World Affairs Conference examined paradigm shifts

UCC Communications
Around 800 students from high schools across Ontario gained valuable insights at the Upper Canada College-hosted World Affairs Conference (WAC) on Feb. 5 and 6. (Scroll down for full videos of keynote.)

The theme of this year’s event, presented by UCC and Branksome Hall students, was “Paradigm Shifts.” It examined how the axioms of society have changed and how they’ll change in the future.

One paradigm shift that’s starting to play a bigger role in society is artificial intelligence. University of Toronto computer science professor and Google employee Geoffrey Hinton (pictured above), who’s been called the “godfather of machine learning,” gave an open-to-the-public keynote address on Monday night that focused on neural networks and the technology behind deep learning.

The opening address on Tuesday morning was given by Micah White, co-creator of Occupy Wall Street, who made a presentation on the state of protest movements. He focused on what allows social change to happen and why specific protests work better than others. White explained that Occupy Wall Street was successful because it was decentralized and didn’t focus heavily on leadership. It was an idea and not an organization.
“Micah also mentioned that change will only come from meaningful protest,” says UCC student Julian Samek, who co-chaired WAC with Branksome Hall’s Kathy Kim. “His metric for meaningful was that it should, by at least a little bit, scare you.”

WAC featured six plenary sessions led by guest speakers that were chosen by student plenary heads.

“Ideally, when finding a speaker, we try to find someone who can offer a view that is rarely heard elsewhere,” says Samek.
“So we were less concerned with finding speakers who would reiterate the conceptions that people already had. Instead, we wanted speakers who would open us up to new ways of looking at problems and global events.”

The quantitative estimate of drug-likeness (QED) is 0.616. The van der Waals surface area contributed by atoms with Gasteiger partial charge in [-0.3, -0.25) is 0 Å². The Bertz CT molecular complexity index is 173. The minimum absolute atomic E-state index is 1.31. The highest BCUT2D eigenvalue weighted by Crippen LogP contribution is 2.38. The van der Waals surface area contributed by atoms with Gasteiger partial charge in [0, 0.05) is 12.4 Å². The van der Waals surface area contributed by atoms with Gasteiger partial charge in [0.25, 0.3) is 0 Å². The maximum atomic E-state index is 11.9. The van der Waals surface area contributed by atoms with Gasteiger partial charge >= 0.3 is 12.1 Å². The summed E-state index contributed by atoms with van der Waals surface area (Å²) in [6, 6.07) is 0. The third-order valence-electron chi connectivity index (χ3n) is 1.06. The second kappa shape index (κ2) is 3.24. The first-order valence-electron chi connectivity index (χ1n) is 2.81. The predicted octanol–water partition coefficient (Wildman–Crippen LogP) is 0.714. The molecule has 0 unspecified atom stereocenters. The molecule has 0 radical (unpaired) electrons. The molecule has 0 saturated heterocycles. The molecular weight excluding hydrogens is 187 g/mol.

The plenary topics covered: China and Africa’s new era; cryptocurrencies; drug legalization in a progressive world; the global food crisis; the changing face of feminism; and the threat of nuclear weapons.

“Delegates loved the opportunity to speak with the speakers individually, and getting to engage in conversation with the speakers,” says Samek.

WAC concluded with a closing address by Joe Strout, the president of Colorado-based software development firm Luminary Apps, who talked about saving civilization through space colonization.

“He explained what a space colony would actually look like, why it is a viable option for the future, and even gave a daring timeline that people may move to Mars sometime in the next 30 years,” says Samek.

WAC is Canada’s oldest annual student-run current affairs conference. Hundreds of hours of preparation go into it and, although some students have more responsibilities than others, 122 of them are listed as staff members on the WAC website. They should all be commended on pulling off another successful event.
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